Produced by John-Allan Namu, the series of videos and articles covers Kenya’s role in human rights violations and corruption in South Sudan
March 18, 2021 (Nairobi) — The Sentry’s findings on corruption in South Sudan are featured in a new series of videos and articles from Africa Uncensored, one of Kenya’s premier independent investigative media organizations. Produced by John-Allan Namu and his team, the series details how South Sudan’s politically connected figures responsible for ongoing conflict and human rights violations rely on facilitation from Kenya, other neighboring countries, and the broader international financial system.
The series of articles and videos document:
The next and final installment of the series, soon to be released, will highlight key examples of potential money laundering by South Sudanese elites and their intermediaries through the purchase of luxury real estate in Kenya and neighboring countries.
The series follows the success of Africa Uncensored’s 2018 documentary The Profiteers, which spotlighted the work of The Sentry and led to political attention and public demonstrations in Kenya against corruption.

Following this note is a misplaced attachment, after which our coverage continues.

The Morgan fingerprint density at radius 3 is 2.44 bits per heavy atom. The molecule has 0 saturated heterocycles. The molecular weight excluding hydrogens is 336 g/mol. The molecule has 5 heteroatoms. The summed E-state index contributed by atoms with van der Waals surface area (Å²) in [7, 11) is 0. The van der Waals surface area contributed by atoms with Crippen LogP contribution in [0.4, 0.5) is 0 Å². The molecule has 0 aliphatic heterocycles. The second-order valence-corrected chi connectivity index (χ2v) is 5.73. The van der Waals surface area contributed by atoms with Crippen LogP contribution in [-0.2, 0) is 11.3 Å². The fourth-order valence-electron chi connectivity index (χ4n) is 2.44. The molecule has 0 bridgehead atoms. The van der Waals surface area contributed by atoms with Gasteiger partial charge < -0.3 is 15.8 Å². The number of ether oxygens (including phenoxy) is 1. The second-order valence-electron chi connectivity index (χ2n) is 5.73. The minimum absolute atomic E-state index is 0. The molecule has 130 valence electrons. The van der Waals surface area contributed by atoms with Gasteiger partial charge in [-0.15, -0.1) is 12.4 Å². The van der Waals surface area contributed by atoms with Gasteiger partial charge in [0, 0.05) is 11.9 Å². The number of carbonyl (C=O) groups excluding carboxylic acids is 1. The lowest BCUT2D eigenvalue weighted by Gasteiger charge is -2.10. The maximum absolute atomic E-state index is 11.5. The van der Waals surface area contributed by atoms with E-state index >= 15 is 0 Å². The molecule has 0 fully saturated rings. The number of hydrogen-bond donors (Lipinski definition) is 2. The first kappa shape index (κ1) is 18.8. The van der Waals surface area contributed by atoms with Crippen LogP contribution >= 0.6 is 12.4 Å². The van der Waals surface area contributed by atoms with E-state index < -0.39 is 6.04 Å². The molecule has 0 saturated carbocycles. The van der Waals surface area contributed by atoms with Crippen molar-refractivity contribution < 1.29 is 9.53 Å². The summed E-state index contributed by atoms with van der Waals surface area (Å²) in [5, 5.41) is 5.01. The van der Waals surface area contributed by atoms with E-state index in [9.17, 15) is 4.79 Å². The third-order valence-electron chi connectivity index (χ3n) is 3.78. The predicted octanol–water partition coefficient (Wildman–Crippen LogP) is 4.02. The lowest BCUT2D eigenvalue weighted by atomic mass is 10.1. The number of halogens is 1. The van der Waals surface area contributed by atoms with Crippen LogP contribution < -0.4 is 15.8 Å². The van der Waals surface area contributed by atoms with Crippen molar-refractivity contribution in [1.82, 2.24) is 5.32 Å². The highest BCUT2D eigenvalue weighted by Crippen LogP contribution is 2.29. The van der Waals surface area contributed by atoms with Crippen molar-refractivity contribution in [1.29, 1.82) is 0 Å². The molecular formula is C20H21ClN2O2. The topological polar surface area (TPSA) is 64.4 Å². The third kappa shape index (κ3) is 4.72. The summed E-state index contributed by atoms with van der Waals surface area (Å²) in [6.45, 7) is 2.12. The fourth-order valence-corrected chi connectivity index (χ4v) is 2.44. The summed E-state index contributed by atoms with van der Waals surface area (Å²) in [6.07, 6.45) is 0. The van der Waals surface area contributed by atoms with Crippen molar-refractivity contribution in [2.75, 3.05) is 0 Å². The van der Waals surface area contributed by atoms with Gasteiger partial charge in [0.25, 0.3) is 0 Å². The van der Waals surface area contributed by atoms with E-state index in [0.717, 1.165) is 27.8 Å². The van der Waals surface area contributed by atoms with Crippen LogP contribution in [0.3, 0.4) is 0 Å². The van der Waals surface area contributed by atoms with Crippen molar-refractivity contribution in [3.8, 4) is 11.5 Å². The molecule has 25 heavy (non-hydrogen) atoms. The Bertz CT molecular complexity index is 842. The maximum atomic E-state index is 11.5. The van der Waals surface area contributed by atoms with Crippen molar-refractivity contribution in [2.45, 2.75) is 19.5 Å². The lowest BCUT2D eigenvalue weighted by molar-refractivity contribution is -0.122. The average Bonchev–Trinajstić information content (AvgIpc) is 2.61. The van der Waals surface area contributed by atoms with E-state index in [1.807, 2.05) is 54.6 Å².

The Sentry recommends that South Sudan, Kenya, and the wider international community take the following concrete steps to address the corruption exposed in the series:
The government of South Sudan must implement all aspects of the 2018 revitalized peace agreement in a timely manner and in good faith. This includes:
In order to protect Kenya’s financial system from the abuse illustrated in the series, Kenyan banks and their regulators must lead the way in implementing stricter standards for anti-money laundering, anti-corruption, and sanctions enforcement. This includes:
Additionally, the government of Kenya should:
United States, United Kingdom, European Union, and the international community
The international community should continue to closely engage South Sudan and neighboring countries on transparency and accountability and should reenergize the deployment of previously successful policy tools and measures. More specifically, they should: